Smart Home will take sometime to make gains in India, say LG’s Amit Gujral

LG’s head of Corporate Marking Amit Gujral thinks that the smart home will take some time to shape in India. He says till the network connectivity doesn't improve drastically in a market like India, smart home won't take off in Indian market.

Written by Shruti Dhapola | New Delhi | Updated: May 31, 2017 5:45 pm
LG, LG Smart Home, LG Smart Home concept, LG Amit Gujral, LG G6, LG G6 specs, LG G6 features, What is Smart Home LG’s head of Corporate Marking Amit Gujral thinks that the smart home will take some time to shape in India. (Image source : LG Website)

Smart home, the internet of things, connected devices: Buzzwords which we’ve been hearing for sometime now. But how viable is a concept like smart home, especially in a market like India where internet connectivity is still a challenge? LG’s head of Corporate Marking Amit Gujral thinks the smart home will take some time to shape up in India.

“Smart Home is the next era of connected homes. It is driven by convenience. For instance, you are here, and realise you forgot to switch off your washing machine, but if you could switch it off from your smartphone, won’t that be good,” points out Gujral. He says LG is one of the few companies dealing with IoT-enabled home and electronic appliances and they can bring these products into India real fast. LG is already selling smart televisions, air conditioners and a smart washing machine in the market.

“LG won’t take anytime to have IoT-enabled devices. In fact, we are already selling in some of the segments. For example, in the washing machine segment, we have a six-motion washing machine, which comes with a smart diagnosis concept. It is a full programmable washing machine. You can download the new wash programmes on your smartphone, and have those synced with the machine. They can be customised for baby care clothing, winter clothing, etc,” he explains.

The idea with a smart home is to make it more customisable, and centre it around the smartphone. But the challenge for IoT won’t just be the acceptance of these products in the Indian market. It also depends on the internet infrastructure of the country, and in India this is still developing.

Also read: LG G6 review: Good phone, but not the best

“When we say IoT, it is truly related to the internet infrastructure in the country. I think it is taking good shape in India,” says Gujral, adding how the data connectivity has seen tremendous improvement when compared to the situation five years back. However, he admits, that when it comes to internet improvement, this has only happened around mobile networks.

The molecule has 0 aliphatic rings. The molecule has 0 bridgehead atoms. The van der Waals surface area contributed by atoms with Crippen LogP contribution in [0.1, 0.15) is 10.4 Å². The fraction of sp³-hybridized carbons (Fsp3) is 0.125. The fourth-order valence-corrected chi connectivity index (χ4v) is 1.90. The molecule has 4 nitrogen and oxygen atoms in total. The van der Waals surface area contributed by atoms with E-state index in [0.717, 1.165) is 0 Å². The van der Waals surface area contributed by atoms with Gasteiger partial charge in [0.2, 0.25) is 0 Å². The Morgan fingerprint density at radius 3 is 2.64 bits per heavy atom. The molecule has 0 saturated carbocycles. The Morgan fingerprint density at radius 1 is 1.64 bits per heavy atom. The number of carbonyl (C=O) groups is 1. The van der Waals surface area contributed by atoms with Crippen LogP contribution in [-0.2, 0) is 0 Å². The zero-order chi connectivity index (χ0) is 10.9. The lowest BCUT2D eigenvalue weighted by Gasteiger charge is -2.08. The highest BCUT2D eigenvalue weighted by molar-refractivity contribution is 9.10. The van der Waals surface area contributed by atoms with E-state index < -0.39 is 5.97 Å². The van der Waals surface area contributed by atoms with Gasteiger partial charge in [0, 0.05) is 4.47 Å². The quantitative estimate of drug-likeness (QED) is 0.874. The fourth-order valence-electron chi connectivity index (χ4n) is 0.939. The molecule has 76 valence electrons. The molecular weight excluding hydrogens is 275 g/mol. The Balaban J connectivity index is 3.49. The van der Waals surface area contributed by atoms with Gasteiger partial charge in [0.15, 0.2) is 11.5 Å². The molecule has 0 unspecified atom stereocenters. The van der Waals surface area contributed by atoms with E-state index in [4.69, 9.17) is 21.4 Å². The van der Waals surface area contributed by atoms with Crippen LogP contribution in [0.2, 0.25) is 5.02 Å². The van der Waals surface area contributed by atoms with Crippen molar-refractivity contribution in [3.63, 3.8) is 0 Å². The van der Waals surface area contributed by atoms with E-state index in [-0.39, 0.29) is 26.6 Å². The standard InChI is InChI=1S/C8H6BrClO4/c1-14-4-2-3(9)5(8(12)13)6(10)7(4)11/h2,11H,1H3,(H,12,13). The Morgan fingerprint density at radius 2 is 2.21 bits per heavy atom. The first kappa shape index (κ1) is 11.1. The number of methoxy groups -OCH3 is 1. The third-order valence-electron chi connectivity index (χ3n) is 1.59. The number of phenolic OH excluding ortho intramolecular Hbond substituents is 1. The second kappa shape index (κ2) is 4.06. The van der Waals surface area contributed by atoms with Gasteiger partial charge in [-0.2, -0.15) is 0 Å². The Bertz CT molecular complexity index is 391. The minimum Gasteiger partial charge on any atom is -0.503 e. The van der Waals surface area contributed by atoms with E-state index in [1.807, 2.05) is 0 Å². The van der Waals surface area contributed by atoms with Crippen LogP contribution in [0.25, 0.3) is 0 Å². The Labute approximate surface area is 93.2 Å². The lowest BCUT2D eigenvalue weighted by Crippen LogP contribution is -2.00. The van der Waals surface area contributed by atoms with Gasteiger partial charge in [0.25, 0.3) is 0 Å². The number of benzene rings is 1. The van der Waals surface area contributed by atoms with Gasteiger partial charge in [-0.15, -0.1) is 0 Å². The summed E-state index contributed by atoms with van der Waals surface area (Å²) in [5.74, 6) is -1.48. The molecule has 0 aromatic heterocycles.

“My personal view is that infrastructure for the connected home will take a couple of years more. The moment you add on devices, you need more bandwidth. Pace has come in the past couple of years, but it will take time stabilise,” he points out.

With Smart Homes, it is not just about connecting the device to the internet, but also making it more convenient for the user. For instance, LG says their washing machine has “smart diagnostic” feature, which means it can handle small problems on its own. “We have an interface in the app, you can read about the smaller issue, and diagnose on your own. This also reduces calls to the service centre,” explains Gujral.

LG has also been focusing on making ACs in India more environmentally friendly. “We have launched inverter ACs and this saves 50 per cent of electricity bills. Plus, we have a concept of “Mosquito away ACs” in India as well,” points out LG’s marketing head. Gujral also concedes that for IoT to succeed companies will have to ensure open-source protocols.

On Smart television adoption in India, he says once it increases, prices will go down for some of the newer television sets. “In India, the internet penetration is not beyond 33 per cent, so in that same ratio, the consumption of such smart devices is gradually increasing. In Korea, internet speeds are at minimum average of 26 Mbps, in India we are at 5.5 Mbps. As things will improve, the consumption of devices will increase,” he says.

Asked about LG’s latest flagship and what sort of response it has seen, Gujral says the phone is doing better than the previous LG G5. “Look when it comes to the LG G5 or LG G6, there is nothing wrong with either device. Both were different propositions. G5 was a solution that people wanted, and the phone was ahead of its time,” he says. G5 was a modular smartphone from LG, but it failed to set the market on fire.

On the competition in the smartphone market, Gujral says LG doesn’t consider the newer players as a challenge. “Most of these companies which are now number one, two, three, were not even in existence four years back. But the good news in the Indian market is that ASPs are increasing. It is now roughly closely to Rs 11,000, two years back it was Rs 7000 to Rs 8000,” points out Gujral.

LG says it will bring more of its flagship feature to mid-range segment smartphones as well. For LG, the smartphone business has been in trouble for sometime, as the company has struggled to maintain relevance in the highly competitive market, despite launching some features first.

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